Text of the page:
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Can I insure an imported car in the UK?

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If you're a car enthusiast in the UK, you may have considered importing a vehicle from overseas. Maybe it's a classic American muscle car, or a sleek Japanese sports car that catches your eye. Before you hit the import button, though, you may be wondering: can I get insurance for it?

You are not alone! According to the Society of Motor Manufacturers and Traders (SMMT), over 8,000 cars were imported into the UK in 2020. Whilst that may seem like a small number compared to the millions of cars registered in the UK each year, it's clear that there's a growing interest in importing cars from overseas.

What affects the cost of insurance?

  • A factor to consider is the value of the car. Imported ones may be rare or unique, which can make them more expensive to repair or replace. This can make insurance premiums higher than for domestic cars.
  • Another is spare parts availability. If the car is damaged, what will these parts cost? Will they be of decent quality? How quickly can they be got hold of? Remember, time is money and garage storage can be expensive (not to mention the cost of a courtesy car whilst you new body panel is stuck in Singapore).
  • The engine size is an important matter too; many cars bought from overseas are big, powerful beasts.

However, perhaps the most important factor in how much insurance will cost is: what type of import is it? grey or parallel?

What on earth are grey and parallel imports?

Grey imports are cars that were not originally intended for sale in the UK, but have been imported anyway. These vehicles may come from countries with different safety and emissions standards than the UK, and, as a result, they may not meet them. This means that grey imports may require modifications in order to be legally driven on UK roads, and might even prove to be impossible to upgrade economically.

Parallel imports, on the other hand, are cars that were designed for sale in another European Union (EU) country but have been imported into the UK. These cars should meet the same safety and emissions standards as UK cars, as they were designed for sale in an EU country. Also; spares should be much easier to get hold of; Europe is much closer to Britain than America or Japan.

The main difference between grey and parallel imports is the level of testing and certification required for the vehicles. Parallel imports should have undergone the same testing and certification processes as UK cars, whereas grey imports may not have undergone any testing or certification for the UK market.

This difference in testing and certification can have an impact on, not only the insurance cost, but also resale value of the cars. Parallel imports may be more attractive to buyers since they should meet the same safety and emissions standards as UK cars; but grey imports may be more difficult to sell since buyers may be hesitant to purchase a car that could well require future modifications to continue to be street legal on UK roads.

So, whether you're considering a grey or parallel import, it's important to do your research and make sure you understand the potential risks and costs involved. And if you're in doubt, it's always a good idea to consult with a specialist importer or a trusted mechanic to ensure that your imported car meets UK safety and emissions standards.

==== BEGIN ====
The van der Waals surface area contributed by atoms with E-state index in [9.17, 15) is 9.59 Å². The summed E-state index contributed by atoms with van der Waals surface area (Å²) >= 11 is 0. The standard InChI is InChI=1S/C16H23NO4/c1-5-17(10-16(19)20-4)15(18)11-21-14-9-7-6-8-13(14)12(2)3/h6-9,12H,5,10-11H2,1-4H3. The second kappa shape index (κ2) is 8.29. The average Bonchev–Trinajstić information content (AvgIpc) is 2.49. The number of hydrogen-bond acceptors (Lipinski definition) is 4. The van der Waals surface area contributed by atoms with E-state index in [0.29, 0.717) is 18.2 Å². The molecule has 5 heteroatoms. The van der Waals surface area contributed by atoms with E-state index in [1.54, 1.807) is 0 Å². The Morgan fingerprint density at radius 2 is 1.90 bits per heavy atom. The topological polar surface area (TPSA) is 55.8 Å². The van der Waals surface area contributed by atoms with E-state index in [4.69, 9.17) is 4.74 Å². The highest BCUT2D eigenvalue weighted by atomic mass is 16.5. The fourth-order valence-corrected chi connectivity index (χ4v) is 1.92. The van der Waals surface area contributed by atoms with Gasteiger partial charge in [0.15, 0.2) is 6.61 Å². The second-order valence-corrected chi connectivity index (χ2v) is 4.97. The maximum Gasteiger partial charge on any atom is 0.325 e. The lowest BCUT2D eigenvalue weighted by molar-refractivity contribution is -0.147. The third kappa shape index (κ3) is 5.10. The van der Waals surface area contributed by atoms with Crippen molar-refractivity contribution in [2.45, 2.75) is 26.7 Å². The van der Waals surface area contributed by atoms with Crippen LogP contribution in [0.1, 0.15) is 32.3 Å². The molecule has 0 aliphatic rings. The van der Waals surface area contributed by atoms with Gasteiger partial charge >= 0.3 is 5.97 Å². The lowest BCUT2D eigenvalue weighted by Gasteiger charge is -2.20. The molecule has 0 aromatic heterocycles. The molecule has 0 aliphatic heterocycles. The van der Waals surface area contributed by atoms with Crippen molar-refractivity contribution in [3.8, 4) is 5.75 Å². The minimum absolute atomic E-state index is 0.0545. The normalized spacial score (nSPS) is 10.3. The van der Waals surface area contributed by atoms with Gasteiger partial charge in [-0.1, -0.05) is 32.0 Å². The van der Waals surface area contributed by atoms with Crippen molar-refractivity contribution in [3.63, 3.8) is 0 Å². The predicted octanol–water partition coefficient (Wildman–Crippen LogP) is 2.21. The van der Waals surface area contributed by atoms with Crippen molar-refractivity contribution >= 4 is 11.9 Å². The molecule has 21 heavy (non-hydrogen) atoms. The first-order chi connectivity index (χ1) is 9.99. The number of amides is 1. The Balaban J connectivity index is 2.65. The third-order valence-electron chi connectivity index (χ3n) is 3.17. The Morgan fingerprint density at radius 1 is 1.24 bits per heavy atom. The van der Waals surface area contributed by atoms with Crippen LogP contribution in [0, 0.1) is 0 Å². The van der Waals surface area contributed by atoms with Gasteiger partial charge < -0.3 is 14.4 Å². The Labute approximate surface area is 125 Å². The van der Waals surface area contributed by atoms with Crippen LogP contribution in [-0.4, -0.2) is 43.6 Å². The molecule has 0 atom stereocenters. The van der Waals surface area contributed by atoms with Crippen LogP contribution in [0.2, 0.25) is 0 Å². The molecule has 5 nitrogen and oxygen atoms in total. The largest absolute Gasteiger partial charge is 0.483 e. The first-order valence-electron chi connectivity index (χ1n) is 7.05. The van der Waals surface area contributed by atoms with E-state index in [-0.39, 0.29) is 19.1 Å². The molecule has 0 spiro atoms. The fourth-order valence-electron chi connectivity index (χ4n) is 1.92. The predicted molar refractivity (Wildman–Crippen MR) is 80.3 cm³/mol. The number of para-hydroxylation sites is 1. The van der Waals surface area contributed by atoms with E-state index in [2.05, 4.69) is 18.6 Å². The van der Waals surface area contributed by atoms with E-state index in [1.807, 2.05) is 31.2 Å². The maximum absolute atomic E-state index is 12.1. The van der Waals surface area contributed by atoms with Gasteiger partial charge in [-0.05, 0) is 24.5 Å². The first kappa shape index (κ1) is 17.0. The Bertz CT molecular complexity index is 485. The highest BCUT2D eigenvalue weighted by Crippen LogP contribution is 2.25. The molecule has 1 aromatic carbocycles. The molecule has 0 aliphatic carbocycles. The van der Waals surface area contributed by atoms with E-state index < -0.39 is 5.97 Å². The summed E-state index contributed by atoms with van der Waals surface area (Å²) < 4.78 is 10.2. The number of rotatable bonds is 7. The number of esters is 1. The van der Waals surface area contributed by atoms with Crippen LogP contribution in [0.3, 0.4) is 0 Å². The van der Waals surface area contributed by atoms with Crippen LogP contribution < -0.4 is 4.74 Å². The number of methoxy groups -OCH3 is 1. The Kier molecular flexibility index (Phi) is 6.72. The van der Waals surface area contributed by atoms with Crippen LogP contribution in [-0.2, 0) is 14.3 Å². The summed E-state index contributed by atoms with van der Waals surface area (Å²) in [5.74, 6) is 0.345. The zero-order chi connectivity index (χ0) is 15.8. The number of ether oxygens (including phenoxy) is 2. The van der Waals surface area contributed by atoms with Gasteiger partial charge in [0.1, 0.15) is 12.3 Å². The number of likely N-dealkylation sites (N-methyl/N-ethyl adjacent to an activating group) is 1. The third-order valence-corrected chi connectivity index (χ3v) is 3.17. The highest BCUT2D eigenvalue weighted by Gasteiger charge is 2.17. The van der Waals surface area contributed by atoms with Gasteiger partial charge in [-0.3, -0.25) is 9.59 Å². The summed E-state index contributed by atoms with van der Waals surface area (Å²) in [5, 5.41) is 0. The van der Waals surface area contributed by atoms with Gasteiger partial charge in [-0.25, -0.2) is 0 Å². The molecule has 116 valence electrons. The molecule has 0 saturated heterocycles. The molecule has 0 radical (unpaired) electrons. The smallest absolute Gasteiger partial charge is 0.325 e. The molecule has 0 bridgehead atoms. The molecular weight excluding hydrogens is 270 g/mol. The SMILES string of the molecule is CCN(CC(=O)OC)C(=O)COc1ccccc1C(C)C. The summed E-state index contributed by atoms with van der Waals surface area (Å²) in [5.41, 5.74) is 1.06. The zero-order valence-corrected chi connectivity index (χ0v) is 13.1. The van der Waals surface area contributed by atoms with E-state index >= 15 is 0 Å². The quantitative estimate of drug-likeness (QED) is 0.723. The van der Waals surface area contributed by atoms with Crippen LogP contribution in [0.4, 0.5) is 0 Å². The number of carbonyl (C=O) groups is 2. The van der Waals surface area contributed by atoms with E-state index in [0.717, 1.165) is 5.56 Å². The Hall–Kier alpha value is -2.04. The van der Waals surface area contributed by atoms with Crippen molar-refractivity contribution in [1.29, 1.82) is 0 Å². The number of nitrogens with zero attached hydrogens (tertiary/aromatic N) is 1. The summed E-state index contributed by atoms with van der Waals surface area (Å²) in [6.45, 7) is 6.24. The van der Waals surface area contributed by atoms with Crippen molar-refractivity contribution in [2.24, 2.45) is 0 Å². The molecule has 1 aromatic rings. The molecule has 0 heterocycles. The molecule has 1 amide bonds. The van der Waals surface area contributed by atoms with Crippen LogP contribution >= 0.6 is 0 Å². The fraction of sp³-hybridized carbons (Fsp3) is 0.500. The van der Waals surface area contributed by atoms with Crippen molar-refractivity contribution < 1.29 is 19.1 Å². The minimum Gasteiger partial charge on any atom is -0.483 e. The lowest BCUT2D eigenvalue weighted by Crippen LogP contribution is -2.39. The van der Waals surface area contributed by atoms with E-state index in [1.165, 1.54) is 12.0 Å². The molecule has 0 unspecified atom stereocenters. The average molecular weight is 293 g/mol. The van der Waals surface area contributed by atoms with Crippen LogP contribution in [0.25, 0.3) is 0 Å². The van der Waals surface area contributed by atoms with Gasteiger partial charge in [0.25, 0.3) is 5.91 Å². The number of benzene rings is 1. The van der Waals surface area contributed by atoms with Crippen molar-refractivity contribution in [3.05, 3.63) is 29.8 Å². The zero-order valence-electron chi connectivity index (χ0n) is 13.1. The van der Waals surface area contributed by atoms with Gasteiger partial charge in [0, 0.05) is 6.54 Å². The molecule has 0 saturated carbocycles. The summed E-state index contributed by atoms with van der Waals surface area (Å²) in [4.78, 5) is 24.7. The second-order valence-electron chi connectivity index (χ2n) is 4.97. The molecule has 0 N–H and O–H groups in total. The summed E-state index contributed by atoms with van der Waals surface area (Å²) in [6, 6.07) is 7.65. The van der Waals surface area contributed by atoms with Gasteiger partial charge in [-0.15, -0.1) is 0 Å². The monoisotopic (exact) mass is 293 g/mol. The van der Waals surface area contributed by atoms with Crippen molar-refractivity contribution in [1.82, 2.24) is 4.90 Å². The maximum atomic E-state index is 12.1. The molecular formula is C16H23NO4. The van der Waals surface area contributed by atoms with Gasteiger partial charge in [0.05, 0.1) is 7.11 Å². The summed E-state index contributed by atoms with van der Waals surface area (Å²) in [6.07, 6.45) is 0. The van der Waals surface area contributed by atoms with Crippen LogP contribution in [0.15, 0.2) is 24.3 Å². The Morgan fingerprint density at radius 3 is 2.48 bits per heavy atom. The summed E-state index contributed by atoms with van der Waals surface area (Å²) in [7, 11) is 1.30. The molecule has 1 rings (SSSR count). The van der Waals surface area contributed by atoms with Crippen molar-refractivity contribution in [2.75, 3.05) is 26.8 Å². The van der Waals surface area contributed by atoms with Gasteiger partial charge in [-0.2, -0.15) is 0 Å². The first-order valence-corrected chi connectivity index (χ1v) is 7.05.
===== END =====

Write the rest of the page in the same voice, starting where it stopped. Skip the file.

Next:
So, how do I insure my import?

The usual way is to go through a specialist insurance provider that deals specifically with imported cars. These providers may have a better understanding of the unique issues and risks involved with insuring an imported car, and may be able to offer more tailored coverage options. They may also be able to advise you on getting the vehicle modified up to UK standards.

So what does imported car insurance cost?

It's difficult to give a definitive answer. As with any type of car insurance, the cost will depend on a number of factors, including the value of the car, your driving history, and where you plan to store and drive it.

However, according to a survey by Compare the Market, imported cars can be at least 35% more expensive to insure than domestic ones with the same specifications. This is due in part to the higher cost of repairs and replacement parts for imported cars, as well as the fact that they may be considered higher risk, owing to their unique features and specifications.

Many insurers are wary of imported cars and won't touch them, which usually means less competition, and therefore higher premiums. After all, an American muscle car with a huge engine is more likely to be brought into the country than a small economy one!

How can you lower the cost of imported car insurance?

Well, just like with domestic car insurance, there are a few steps you can take to help lower your premiums. These include:

  • Maintaining a good driving record
  • Keeping your car in a secure location
  • Installing security features such as an alarm or immobiliser
  • Choosing a higher excess (the amount you pay out of pocket in case of a claim)
  • Joining a car club or community for your specific make and model of car, which may offer discounts on insurance.

In conclusion...

Getting insurance for an imported car in the UK may require a bit of extra research and effort, but it's usually possible. By working with a specialist insurance provider, or steering clear of "grey imports", you might find the cost is a lot less than you expect.

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